(Bloomberg News) Bill Gross of Pacific Investment Management Co. said governments should be focusing on creating growth rather than reducing debt after a report showed employment in the U.S. stagnated in August.
"To do it right now is almost suicidal," Gross, manager of the world's biggest bond fund, said in a radio interview on "Bloomberg Surveillance" with Tom Keene and Ken Prewitt.
Payrolls were unchanged last month, the weakest reading since September 2010, after an 85,000 gain in July that was less than initially estimated, Labor Department data showed today in Washington. The median forecast in a Bloomberg News survey called for a rise of 65,000. Hourly earnings and hours worked both declined. The August data included a 48,000 drop in information industry jobs, mostly reflecting striking Verizon Communications Inc. workers.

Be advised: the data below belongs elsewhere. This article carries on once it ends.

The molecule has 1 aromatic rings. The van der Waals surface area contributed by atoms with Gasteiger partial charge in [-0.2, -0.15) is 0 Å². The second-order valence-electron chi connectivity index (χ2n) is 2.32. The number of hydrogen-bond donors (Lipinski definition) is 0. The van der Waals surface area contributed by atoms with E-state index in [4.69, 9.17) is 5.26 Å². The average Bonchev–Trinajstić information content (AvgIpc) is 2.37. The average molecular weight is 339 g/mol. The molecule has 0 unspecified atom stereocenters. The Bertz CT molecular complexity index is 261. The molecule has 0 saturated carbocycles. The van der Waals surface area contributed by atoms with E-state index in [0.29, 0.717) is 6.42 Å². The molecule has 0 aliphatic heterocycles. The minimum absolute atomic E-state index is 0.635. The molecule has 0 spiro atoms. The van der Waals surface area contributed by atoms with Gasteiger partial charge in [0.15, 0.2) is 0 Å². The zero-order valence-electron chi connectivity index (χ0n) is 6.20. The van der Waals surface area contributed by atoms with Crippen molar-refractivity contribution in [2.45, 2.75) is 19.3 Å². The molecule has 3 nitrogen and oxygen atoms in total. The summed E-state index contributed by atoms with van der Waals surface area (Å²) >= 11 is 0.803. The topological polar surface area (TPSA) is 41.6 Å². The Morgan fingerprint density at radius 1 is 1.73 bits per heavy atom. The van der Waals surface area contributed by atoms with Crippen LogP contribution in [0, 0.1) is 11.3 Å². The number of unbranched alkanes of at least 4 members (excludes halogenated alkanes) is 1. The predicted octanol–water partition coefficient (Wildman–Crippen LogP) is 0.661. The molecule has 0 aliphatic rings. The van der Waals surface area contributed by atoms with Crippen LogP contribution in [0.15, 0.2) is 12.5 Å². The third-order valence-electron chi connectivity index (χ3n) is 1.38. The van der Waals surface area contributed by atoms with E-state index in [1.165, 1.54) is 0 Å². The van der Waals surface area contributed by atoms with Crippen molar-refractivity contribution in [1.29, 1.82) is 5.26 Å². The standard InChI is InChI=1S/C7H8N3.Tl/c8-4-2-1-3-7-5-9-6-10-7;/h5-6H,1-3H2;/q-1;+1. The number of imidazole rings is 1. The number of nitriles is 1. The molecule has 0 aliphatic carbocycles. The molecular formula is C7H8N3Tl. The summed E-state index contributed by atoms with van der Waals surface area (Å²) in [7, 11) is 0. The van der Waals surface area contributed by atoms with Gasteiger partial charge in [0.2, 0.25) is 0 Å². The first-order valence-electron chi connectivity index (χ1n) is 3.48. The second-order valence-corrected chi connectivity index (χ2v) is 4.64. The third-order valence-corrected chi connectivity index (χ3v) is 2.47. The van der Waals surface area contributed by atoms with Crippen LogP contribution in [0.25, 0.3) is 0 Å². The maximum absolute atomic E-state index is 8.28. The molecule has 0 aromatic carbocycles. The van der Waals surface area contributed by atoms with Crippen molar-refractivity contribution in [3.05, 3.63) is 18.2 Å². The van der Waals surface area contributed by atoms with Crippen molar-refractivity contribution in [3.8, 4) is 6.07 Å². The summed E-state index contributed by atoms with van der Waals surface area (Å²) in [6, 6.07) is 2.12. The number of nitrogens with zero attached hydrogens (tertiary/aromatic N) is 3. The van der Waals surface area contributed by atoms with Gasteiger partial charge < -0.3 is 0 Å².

The economy expanded at a 1 percent pace in the second quarter following a 0.4 percent gain in the first three months of the year, the Commerce Department reported last month. Consumer spending grew 0.4 percent, the smallest increase since the last three months of 2009.
The $245 billion Total Return Fund managed by Gross has lost 0.4 percent in the past month, underperforming almost 90 percent of its peers, according to Bloomberg data. The fund's 4.07 percent return this year is worse than about two-thirds of competitors, the data show. Gross has outperformed 98 percent of his rival fund over the past five years.
Treasuries have returned 7.5 percent since February, when Gross eliminated the Total Return Fund's holding of U.S. government securities. He boosted Treasuries to 10 percent of assets in July from 8 percent in June, the Newport Beach, California-based firm said on its website last month.
Gross said in a Financial Times interview that was published this week that it was a "mistake to bet so heavily against the price of U.S. government debt."
U.S. government bonds have returned 2.8 percent in August, the most since December 2008, as investors bet on slower growth and sought a refuge from global financial market turmoil, according to a Bank of America Merrill Lynch index.